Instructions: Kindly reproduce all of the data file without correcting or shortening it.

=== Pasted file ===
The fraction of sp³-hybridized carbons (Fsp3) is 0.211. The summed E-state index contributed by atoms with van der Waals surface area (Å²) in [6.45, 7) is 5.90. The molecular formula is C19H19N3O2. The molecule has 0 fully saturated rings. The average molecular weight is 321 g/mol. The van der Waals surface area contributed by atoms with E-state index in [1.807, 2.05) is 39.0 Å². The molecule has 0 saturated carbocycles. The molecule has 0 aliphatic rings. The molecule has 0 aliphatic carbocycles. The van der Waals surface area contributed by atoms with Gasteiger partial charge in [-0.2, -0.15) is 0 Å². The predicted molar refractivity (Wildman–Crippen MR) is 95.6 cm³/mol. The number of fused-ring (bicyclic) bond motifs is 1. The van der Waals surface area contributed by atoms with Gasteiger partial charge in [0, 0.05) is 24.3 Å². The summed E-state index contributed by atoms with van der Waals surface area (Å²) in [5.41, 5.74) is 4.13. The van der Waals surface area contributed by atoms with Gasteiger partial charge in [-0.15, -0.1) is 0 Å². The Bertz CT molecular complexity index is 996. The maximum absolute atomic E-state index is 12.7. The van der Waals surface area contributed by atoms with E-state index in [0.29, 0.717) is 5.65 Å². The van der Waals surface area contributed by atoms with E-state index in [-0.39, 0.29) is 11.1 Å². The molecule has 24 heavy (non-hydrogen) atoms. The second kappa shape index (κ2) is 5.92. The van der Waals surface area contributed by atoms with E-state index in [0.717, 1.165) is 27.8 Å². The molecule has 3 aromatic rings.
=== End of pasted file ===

The fraction of sp³-hybridized carbons (Fsp3) is 0.211. The summed E-state index contributed by atoms with van der Waals surface area (Å²) in [6.45, 7) is 5.90. The molecular formula is C19H19N3O2. The molecule has 0 fully saturated rings. The average molecular weight is 321 g/mol. The van der Waals surface area contributed by atoms with E-state index in [1.807, 2.05) is 39.0 Å². The molecule has 0 saturated carbocycles. The molecule has 0 aliphatic rings. The molecule has 0 aliphatic carbocycles. The van der Waals surface area contributed by atoms with Gasteiger partial charge in [-0.2, -0.15) is 0 Å². The predicted molar refractivity (Wildman–Crippen MR) is 95.6 cm³/mol. The number of fused-ring (bicyclic) bond motifs is 1. The van der Waals surface area contributed by atoms with Gasteiger partial charge in [0, 0.05) is 24.3 Å². The summed E-state index contributed by atoms with van der Waals surface area (Å²) in [5.41, 5.74) is 4.13. The van der Waals surface area contributed by atoms with Gasteiger partial charge in [-0.15, -0.1) is 0 Å². The Bertz CT molecular complexity index is 996. The maximum absolute atomic E-state index is 12.7. The van der Waals surface area contributed by atoms with E-state index in [0.29, 0.717) is 5.65 Å². The van der Waals surface area contributed by atoms with E-state index in [-0.39, 0.29) is 11.1 Å². The molecule has 24 heavy (non-hydrogen) atoms. The second kappa shape index (κ2) is 5.92. The van der Waals surface area contributed by atoms with E-state index in [0.717, 1.165) is 27.8 Å². The molecule has 3 aromatic rings.